The effects were also felt in the explosive growth of Pentecostal and Charismatic churches, the revitalising of Presbyterianism through the formation of the Presbyterian Church in America (PCA) in 1973, and the rescuing of the Missouri Synod Lutheran and the Southern Baptist Churches from liberalism.

What became of the rest of Protestantism? The mainline denominations (Presbyterian, Episcopal, Congregational, Methodist, Northern Baptist, Lutheran) became the sideline. Plunging attendance and membership characterised these churches for decades, some denominations (including the Roman Catholics, though their losses were masked by immigration) losing as much as one-third to one-half of their membership.


Yet, the net impact of the revival became clearer by the 1990s. The coarsening of America’s public life continued. The wheat and tares were growing up together, and the tares were winning.

Jerry Falwell organised the Moral Majority in 1979, attempting to consolidate evangelicalism’s formidable political strength. The televangelist Pat Robertson organised the Christian Coalition ten years later, attempting to do the same.

These efforts contributed to the political victories of conservative politicians, such as President Ronald Reagan and George H. W. Bush, who enjoyed massive evangelical support and who tended to slow the progressive agenda.

Even the more liberal President Clinton had to abandon largely his social designs for America regarding homosexuality and abortion, claiming as a goal that the latter had become ‘rare’. Nevertheless, in 1973, abortion-on-demand was legalised in all 50 states by the Supreme Court’s Roe v. Wade decision.

Obscenity laws were relaxed to the point of non-existence. What would have been considered pornographic or semi-pornographic in the 1950s and early 60s, was difficult to dodge while watching relatively benign television programming. Lucy and Ricky slept in separate beds in 1960. Even commercials now show ‘everything but’ and cable TV shows everything, period.

The passing years saw sodomy legalised, homosexuality normalised and, most recently, ‘gay marriage’ mandated by the highest court, in 2015. A more complete collapse of the Christian moral consensus of the previous 400 years of American civilisation can scarcely be imagined, unless it be to normalise transgenderism and mandate transgender bathrooms — a trend already in progress.


Evangelicalism in the 21st century has seen an alarming decline in doctrinal knowledge. Fuzzy moral standards have replaced the once rock-solid ethical convictions of previous generations of evangelicals, if the surveys are to be believed. Most alarming, evangelicals as a percentage of the population have sharply declined since the 1990s.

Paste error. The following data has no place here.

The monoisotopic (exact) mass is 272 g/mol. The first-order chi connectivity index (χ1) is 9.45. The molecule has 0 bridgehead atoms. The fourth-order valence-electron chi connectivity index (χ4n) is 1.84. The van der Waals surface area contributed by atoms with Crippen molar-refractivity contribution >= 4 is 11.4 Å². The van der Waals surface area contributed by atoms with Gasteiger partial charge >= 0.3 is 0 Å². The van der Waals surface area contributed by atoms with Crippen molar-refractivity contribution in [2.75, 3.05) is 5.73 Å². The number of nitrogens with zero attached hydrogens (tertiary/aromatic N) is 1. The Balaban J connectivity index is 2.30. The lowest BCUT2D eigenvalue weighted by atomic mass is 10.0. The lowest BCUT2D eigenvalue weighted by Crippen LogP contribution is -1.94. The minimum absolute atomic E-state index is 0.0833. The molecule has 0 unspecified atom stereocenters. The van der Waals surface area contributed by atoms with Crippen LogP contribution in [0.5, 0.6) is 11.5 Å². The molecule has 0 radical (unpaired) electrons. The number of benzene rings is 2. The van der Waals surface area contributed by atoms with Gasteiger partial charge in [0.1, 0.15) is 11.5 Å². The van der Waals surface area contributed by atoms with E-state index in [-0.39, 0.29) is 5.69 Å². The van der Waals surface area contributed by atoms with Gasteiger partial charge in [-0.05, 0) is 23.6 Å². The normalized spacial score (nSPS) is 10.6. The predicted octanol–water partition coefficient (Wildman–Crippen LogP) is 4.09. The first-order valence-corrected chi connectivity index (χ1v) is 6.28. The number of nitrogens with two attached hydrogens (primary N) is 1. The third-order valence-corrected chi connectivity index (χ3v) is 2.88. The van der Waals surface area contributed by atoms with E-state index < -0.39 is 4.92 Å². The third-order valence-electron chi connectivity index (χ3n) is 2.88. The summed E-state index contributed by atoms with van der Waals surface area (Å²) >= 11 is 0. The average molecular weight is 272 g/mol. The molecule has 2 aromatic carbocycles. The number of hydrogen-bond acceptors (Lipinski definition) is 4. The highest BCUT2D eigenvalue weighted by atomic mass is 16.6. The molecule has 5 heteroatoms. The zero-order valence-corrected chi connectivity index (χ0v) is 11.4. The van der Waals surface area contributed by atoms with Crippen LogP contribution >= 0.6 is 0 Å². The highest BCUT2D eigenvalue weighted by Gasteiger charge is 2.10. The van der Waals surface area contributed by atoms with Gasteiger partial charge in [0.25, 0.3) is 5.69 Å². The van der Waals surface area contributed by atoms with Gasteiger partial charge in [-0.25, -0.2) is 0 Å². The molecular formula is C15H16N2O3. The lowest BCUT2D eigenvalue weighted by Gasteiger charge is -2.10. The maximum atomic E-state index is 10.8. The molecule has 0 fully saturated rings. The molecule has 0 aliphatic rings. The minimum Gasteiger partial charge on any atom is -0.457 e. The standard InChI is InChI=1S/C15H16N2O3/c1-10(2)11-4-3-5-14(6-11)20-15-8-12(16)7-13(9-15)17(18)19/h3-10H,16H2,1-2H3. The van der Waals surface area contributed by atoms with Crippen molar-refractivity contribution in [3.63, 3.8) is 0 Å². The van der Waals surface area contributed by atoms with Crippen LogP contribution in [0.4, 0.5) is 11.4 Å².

What has happened? No doubt, causes for evangelical decline are complex and reasons multi-faceted. Nevertheless, the roots of decline are in evangelicalism itself, and specifically in whatever is left of its public ministry.

What happens when post-Jesus Movement evangelical churches gather for worship? Public ministry becomes Jesus Movement youth ministry writ large, as Baby Boomers seek to perpetuate the experiences and emotions of those extraordinary years.

A pervasive, seeker-driven philosophy all but eliminates from public services whatever might be deemed culturally unfamiliar, such as prayer, Scripture reading and the sacraments. Contemporary Christian music has been uncritically embraced at the expense of soul-strengthening psalmody and biblical hymnody; and topical sermons addressing felt, that is, temporal needs are sought over rigorous biblical exposition.

The next generation, the millennials, experiences these novelties as normal and preferred. Given the indispensable role that Scripture plays in regeneration (1 Peter 1:21-23), faith (Romans 10:17), sanctification (John 17:17) and growth (1 Peter 2:1, 2), and given the negative trajectory of the net biblical content in the public assemblies of evangelical churches, this debiblicising of public ministry is a catastrophic development, compounded by the drastically diminished role of ‘unseeker-friendly’ public prayer.

We need not wonder if our churches are full of spiritual infants, worldly in thinking and behaviour, ignorant of the Bible and its teaching, compromised and cowardly in the face of a culture increasingly hostile to Christian discipleship.


What of the future? American evangelicals must awaken to their carnality and the looming calamity. A fresh spiritual awakening is possible. However, it will be costly. Judgment begins with the household of God.

Repentance for sin, recommitment to biblical authority and the lordship of Christ, and a reform of their public church assemblies are the needs of American evangelicals on the occasion of the 50th anniversary of Evangelical Times.

Yet, the awakenings of the past, along with the more recent renewal we call the Jesus Movement, gives us hope that the Holy Spirit might be pleased to revive us again. Post tenebras lux.

Terry L. Johnson is senior minister of Independent Presbyterian Church in Savannah, Georgia, USA.